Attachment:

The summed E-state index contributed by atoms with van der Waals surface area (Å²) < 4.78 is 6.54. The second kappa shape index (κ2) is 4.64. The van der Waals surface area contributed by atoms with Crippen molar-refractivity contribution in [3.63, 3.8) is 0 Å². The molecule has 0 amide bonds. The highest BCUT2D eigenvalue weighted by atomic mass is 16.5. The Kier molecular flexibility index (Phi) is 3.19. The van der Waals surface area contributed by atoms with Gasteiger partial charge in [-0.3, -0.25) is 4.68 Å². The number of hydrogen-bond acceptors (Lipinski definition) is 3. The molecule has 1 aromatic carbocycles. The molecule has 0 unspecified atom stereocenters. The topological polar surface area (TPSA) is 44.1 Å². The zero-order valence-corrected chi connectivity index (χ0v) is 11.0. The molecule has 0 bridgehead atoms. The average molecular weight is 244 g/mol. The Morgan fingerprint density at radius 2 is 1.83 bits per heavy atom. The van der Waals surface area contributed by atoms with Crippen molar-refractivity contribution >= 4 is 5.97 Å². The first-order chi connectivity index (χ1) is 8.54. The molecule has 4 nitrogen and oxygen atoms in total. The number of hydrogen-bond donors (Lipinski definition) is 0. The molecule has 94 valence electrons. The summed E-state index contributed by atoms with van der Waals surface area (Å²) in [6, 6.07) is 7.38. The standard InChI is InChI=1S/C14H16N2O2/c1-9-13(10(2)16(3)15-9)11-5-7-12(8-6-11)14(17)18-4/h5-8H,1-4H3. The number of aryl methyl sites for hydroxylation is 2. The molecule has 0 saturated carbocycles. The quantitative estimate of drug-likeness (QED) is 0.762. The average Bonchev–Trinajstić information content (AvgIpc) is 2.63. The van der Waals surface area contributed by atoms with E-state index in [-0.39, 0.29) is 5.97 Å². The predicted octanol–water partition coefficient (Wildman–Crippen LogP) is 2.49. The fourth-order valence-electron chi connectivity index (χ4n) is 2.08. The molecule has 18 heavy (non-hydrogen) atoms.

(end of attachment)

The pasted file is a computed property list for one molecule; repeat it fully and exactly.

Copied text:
The summed E-state index contributed by atoms with van der Waals surface area (Å²) < 4.78 is 6.54. The second kappa shape index (κ2) is 4.64. The van der Waals surface area contributed by atoms with Crippen molar-refractivity contribution in [3.63, 3.8) is 0 Å². The molecule has 0 amide bonds. The highest BCUT2D eigenvalue weighted by atomic mass is 16.5. The Kier molecular flexibility index (Phi) is 3.19. The van der Waals surface area contributed by atoms with Gasteiger partial charge in [-0.3, -0.25) is 4.68 Å². The number of hydrogen-bond acceptors (Lipinski definition) is 3. The molecule has 1 aromatic carbocycles. The molecule has 0 unspecified atom stereocenters. The topological polar surface area (TPSA) is 44.1 Å². The zero-order valence-corrected chi connectivity index (χ0v) is 11.0. The molecule has 0 bridgehead atoms. The average molecular weight is 244 g/mol. The Morgan fingerprint density at radius 2 is 1.83 bits per heavy atom. The van der Waals surface area contributed by atoms with Crippen molar-refractivity contribution >= 4 is 5.97 Å². The first-order chi connectivity index (χ1) is 8.54. The molecule has 4 nitrogen and oxygen atoms in total. The number of hydrogen-bond donors (Lipinski definition) is 0. The molecule has 94 valence electrons. The summed E-state index contributed by atoms with van der Waals surface area (Å²) in [6, 6.07) is 7.38. The standard InChI is InChI=1S/C14H16N2O2/c1-9-13(10(2)16(3)15-9)11-5-7-12(8-6-11)14(17)18-4/h5-8H,1-4H3. The number of aryl methyl sites for hydroxylation is 2. The molecule has 0 saturated carbocycles. The quantitative estimate of drug-likeness (QED) is 0.762. The average Bonchev–Trinajstić information content (AvgIpc) is 2.63. The van der Waals surface area contributed by atoms with E-state index in [-0.39, 0.29) is 5.97 Å². The predicted octanol–water partition coefficient (Wildman–Crippen LogP) is 2.49. The fourth-order valence-electron chi connectivity index (χ4n) is 2.08. The molecule has 18 heavy (non-hydrogen) atoms.